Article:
March 20, 2013

HIMSS and the New Normal for Sales by Jim Bloedau

After doing nine miles on the mile long exhibit floor on the first day of the 2013 HIMSS conference that drew 38,000, I was haunted by a couple of blogs I wrote in my early days.  This was triggered primarily by what I saw and heard in the booths and from the people staffing them.  The whole idea of those blogs was to get us thinking about earning the right to have a conversation with prospective customers by establishing yourself as a resource to your customers. One way to start this was to help the buyer even before they have met you with simple, highly instructive and informative strategic content that can be delivered digitally and more importantly found through good search engine optimization practices. 

The next step and most important requirements are beautifully articulated by Tom Williams of Strategic Dynamics in his blog below.  These are sage words from the trenches and really capture how the best professionals in healthcare look for and practice the qualities that Tom talks about. You'll enjoy Tom's clarity of thought and professionalism which he is obviously passionate about...great work Tom.

"The role of the medical sales representative is changing. Hospital consolidation means fewer accounts with more buying power. Hospitals no longer need sales representatives as the sole point of contact to provide product information, conduct in-services or quote prices. Product knowledge can be obtained instantaneously via the web without the need to sit through a PowerPoint presentation; in-services can be done by a company’s clinical specialists and product pricing can be obtained through GPOs, IDNs, RPCs and organizations like MD Buyline.
Today’s healthcare environment demands a new type of sales professional to meet the ever-changing industry challenges. Hospital professionals want “account managers” who are business literate and can navigate through the new normal. These individuals must have a working knowledge of the function and operation of a hospital, and thrive and grow in a world of uncertainty. Account managers must have keen insight and the ability to articulate how their product and/or service provide measurable results to support the clinical and financial proposition to the key buying influences.
We call it “Hospital Business Acumen” and it requires a special type of sales professional- one that has market, business and product knowledge, along with insight, logic and mental agility. These business skills are recognized by hospital professionals when a salesperson demonstrates four (4) key competencies:
  • Financial Literacy- This encompasses how a hospital manages its revenues and costs to achieve a net margin. This requires the sales professional to have a general understanding of business principles with the ability to interpret the numbers on a hospital’s financial statement. Their also experts in understanding payor mix and the hospitals reimbursement strategy especially with the new payer scenarios.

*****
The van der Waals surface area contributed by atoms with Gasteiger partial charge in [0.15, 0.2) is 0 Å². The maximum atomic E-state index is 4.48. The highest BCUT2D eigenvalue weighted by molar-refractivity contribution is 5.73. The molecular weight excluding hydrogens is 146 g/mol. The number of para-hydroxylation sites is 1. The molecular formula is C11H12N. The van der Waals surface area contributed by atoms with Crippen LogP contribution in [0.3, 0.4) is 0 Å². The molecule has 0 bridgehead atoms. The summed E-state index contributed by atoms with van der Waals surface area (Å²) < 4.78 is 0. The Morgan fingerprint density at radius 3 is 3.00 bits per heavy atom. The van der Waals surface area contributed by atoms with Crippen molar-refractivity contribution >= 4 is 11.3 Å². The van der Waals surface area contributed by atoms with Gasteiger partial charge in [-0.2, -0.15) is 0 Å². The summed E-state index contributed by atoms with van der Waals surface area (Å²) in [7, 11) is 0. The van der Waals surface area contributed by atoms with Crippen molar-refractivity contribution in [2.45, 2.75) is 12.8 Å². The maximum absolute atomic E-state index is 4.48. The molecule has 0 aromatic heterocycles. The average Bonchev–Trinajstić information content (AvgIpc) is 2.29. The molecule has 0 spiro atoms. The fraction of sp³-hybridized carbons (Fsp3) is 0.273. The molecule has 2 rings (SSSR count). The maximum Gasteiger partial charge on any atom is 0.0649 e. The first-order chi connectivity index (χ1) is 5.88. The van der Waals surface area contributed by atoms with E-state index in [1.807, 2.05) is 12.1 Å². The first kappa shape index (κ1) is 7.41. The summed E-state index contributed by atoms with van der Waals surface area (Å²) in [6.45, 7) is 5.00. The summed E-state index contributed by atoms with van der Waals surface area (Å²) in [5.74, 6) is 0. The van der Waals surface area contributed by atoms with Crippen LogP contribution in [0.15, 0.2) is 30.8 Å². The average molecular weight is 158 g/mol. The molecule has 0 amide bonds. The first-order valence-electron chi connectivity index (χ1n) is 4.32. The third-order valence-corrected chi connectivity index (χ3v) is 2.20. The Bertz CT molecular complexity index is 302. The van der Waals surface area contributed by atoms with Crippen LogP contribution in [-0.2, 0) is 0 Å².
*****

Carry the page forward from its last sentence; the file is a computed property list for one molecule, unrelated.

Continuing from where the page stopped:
• Market Insight – All hospitals function in a complex eco-system of providers, payors and patients - each with differing needs. The political climate, social values and culture, economic conditions, population demographics, technology development, physical environment, regulatory agencies and payors are all factors that shape a hospital’s strategy, structure and execution. All of these evolve and change constantly. Sales professional need to have more than a passing familiarity with each of these factors and how ACOs are rapidly changing the healthcare landscape.
  • Operational Understanding – Traditionally sales professionals have been excellent at calling on physicians, individual departments (silos) and materials management. Today there are a variety of other stakeholders involved in the purchase decision such as value analysis teams and purchasing committees and each brings their own logic and emotion to the buying process. Different skills and proficiencies are required to connect with them and understand their business needs, buying process, pre-conceived solutions and desired results.
  • Understanding of Metrics- Financial and operational metrics abound within hospitals. Key is understanding what is measured, why it’s measured, and how to affect each measurement both positively and negatively. The ability to impact metrics especially those that affect positive patient outcomes, reimbursement, net margin and risk mitigation gains the attention of the C-Suite.
The sales professional of today needs to stand out as a trusted advisor or risk being seen as a commodity that provides no value. Sales professionals with business acumen are able to elevate their discussions to business issues and they stay far away from features and benefits."
As business confidants they are informative when describing to value analysis committees how their product positively affects patient outcomes, collaborative when negotiating with Supply Chain Managers and comfortable in discussions of ROI, NPV, TCO and other financial metrics with the CFO. They are experts at ensuring that their value proposition is sound with each stakeholder in the buying process. When asked to present their solution they are comfortable with clinicians, committees, the C-Suite or the Governing Board. How competent is your sales organization in understanding the roles and function of a hospital?

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